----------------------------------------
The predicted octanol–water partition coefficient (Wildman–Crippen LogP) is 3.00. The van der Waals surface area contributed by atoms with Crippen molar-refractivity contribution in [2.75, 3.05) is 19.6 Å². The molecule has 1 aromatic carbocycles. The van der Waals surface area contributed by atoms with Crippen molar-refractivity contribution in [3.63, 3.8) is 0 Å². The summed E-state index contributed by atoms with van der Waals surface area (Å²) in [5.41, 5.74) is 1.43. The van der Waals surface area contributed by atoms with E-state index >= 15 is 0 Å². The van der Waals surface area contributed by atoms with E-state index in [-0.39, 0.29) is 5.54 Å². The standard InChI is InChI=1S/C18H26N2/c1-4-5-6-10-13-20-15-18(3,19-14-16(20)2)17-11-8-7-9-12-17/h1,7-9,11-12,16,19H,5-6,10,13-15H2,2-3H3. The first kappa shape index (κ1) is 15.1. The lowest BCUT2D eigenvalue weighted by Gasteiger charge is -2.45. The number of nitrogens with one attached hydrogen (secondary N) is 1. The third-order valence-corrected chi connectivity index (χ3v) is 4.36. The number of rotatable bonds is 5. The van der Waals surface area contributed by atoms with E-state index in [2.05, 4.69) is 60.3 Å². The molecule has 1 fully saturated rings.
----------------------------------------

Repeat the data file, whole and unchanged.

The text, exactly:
The predicted octanol–water partition coefficient (Wildman–Crippen LogP) is 3.00. The van der Waals surface area contributed by atoms with Crippen molar-refractivity contribution in [2.75, 3.05) is 19.6 Å². The molecule has 1 aromatic carbocycles. The van der Waals surface area contributed by atoms with Crippen molar-refractivity contribution in [3.63, 3.8) is 0 Å². The summed E-state index contributed by atoms with van der Waals surface area (Å²) in [5.41, 5.74) is 1.43. The van der Waals surface area contributed by atoms with E-state index >= 15 is 0 Å². The van der Waals surface area contributed by atoms with E-state index in [-0.39, 0.29) is 5.54 Å². The standard InChI is InChI=1S/C18H26N2/c1-4-5-6-10-13-20-15-18(3,19-14-16(20)2)17-11-8-7-9-12-17/h1,7-9,11-12,16,19H,5-6,10,13-15H2,2-3H3. The first kappa shape index (κ1) is 15.1. The lowest BCUT2D eigenvalue weighted by Gasteiger charge is -2.45. The number of nitrogens with one attached hydrogen (secondary N) is 1. The third-order valence-corrected chi connectivity index (χ3v) is 4.36. The number of rotatable bonds is 5. The van der Waals surface area contributed by atoms with E-state index in [2.05, 4.69) is 60.3 Å². The molecule has 1 fully saturated rings.